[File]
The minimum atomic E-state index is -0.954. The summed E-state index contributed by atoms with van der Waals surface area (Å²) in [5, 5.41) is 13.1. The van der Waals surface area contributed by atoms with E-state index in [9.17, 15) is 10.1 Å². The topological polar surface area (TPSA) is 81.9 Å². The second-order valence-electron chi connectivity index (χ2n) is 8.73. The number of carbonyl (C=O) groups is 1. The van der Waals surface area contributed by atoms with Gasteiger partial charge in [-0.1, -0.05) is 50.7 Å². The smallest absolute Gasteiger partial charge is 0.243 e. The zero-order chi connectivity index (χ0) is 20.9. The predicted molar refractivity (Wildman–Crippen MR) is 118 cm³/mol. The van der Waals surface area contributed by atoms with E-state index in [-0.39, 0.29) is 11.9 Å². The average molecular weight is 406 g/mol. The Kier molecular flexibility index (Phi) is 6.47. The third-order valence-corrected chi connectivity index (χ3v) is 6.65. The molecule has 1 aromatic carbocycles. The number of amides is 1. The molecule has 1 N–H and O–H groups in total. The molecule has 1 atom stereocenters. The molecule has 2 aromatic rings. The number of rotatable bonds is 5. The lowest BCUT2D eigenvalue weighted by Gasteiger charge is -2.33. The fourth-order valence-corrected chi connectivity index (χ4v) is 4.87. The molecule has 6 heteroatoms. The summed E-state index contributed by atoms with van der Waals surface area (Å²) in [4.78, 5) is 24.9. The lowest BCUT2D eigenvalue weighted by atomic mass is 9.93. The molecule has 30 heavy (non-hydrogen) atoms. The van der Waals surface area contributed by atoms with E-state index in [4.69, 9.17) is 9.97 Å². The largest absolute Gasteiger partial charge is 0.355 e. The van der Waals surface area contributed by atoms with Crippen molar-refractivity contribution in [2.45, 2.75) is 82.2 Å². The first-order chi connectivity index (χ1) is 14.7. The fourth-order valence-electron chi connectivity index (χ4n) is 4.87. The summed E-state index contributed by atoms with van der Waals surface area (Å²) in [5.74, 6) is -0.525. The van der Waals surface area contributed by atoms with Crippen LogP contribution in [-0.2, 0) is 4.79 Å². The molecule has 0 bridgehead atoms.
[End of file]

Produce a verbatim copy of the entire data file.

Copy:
The minimum atomic E-state index is -0.954. The summed E-state index contributed by atoms with van der Waals surface area (Å²) in [5, 5.41) is 13.1. The van der Waals surface area contributed by atoms with E-state index in [9.17, 15) is 10.1 Å². The topological polar surface area (TPSA) is 81.9 Å². The second-order valence-electron chi connectivity index (χ2n) is 8.73. The number of carbonyl (C=O) groups is 1. The van der Waals surface area contributed by atoms with Gasteiger partial charge in [-0.1, -0.05) is 50.7 Å². The smallest absolute Gasteiger partial charge is 0.243 e. The zero-order chi connectivity index (χ0) is 20.9. The predicted molar refractivity (Wildman–Crippen MR) is 118 cm³/mol. The van der Waals surface area contributed by atoms with E-state index in [-0.39, 0.29) is 11.9 Å². The average molecular weight is 406 g/mol. The Kier molecular flexibility index (Phi) is 6.47. The third-order valence-corrected chi connectivity index (χ3v) is 6.65. The molecule has 1 aromatic carbocycles. The number of amides is 1. The molecule has 1 N–H and O–H groups in total. The molecule has 1 atom stereocenters. The molecule has 2 aromatic rings. The number of rotatable bonds is 5. The lowest BCUT2D eigenvalue weighted by Gasteiger charge is -2.33. The fourth-order valence-corrected chi connectivity index (χ4v) is 4.87. The molecule has 6 heteroatoms. The summed E-state index contributed by atoms with van der Waals surface area (Å²) in [4.78, 5) is 24.9. The lowest BCUT2D eigenvalue weighted by atomic mass is 9.93. The molecule has 30 heavy (non-hydrogen) atoms. The van der Waals surface area contributed by atoms with E-state index in [4.69, 9.17) is 9.97 Å². The largest absolute Gasteiger partial charge is 0.355 e. The van der Waals surface area contributed by atoms with Crippen molar-refractivity contribution in [2.45, 2.75) is 82.2 Å². The first-order chi connectivity index (χ1) is 14.7. The fourth-order valence-electron chi connectivity index (χ4n) is 4.87. The summed E-state index contributed by atoms with van der Waals surface area (Å²) in [5.74, 6) is -0.525. The van der Waals surface area contributed by atoms with Crippen LogP contribution in [-0.2, 0) is 4.79 Å². The molecule has 0 bridgehead atoms.